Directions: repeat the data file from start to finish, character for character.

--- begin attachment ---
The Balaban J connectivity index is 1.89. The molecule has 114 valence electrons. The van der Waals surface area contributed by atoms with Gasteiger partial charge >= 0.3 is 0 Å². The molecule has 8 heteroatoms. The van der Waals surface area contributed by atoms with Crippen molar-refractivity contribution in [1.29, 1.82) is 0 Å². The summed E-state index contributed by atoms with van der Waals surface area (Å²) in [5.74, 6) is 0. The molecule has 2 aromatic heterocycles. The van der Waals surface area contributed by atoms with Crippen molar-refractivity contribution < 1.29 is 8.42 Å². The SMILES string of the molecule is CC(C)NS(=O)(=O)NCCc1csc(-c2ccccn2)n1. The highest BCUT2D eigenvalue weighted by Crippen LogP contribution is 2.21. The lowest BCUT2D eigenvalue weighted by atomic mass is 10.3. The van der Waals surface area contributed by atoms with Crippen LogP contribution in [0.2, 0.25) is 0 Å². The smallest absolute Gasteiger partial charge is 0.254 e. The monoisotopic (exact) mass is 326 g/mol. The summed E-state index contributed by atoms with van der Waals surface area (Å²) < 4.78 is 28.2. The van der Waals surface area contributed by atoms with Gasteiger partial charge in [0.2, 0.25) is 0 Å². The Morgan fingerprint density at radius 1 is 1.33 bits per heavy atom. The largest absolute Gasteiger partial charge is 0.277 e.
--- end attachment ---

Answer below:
The Balaban J connectivity index is 1.89. The molecule has 114 valence electrons. The van der Waals surface area contributed by atoms with Gasteiger partial charge >= 0.3 is 0 Å². The molecule has 8 heteroatoms. The van der Waals surface area contributed by atoms with Crippen molar-refractivity contribution in [1.29, 1.82) is 0 Å². The summed E-state index contributed by atoms with van der Waals surface area (Å²) in [5.74, 6) is 0. The molecule has 2 aromatic heterocycles. The van der Waals surface area contributed by atoms with Crippen molar-refractivity contribution < 1.29 is 8.42 Å². The SMILES string of the molecule is CC(C)NS(=O)(=O)NCCc1csc(-c2ccccn2)n1. The highest BCUT2D eigenvalue weighted by Crippen LogP contribution is 2.21. The lowest BCUT2D eigenvalue weighted by atomic mass is 10.3. The van der Waals surface area contributed by atoms with Crippen LogP contribution in [0.2, 0.25) is 0 Å². The smallest absolute Gasteiger partial charge is 0.254 e. The monoisotopic (exact) mass is 326 g/mol. The summed E-state index contributed by atoms with van der Waals surface area (Å²) < 4.78 is 28.2. The van der Waals surface area contributed by atoms with Gasteiger partial charge in [0.2, 0.25) is 0 Å². The Morgan fingerprint density at radius 1 is 1.33 bits per heavy atom. The largest absolute Gasteiger partial charge is 0.277 e.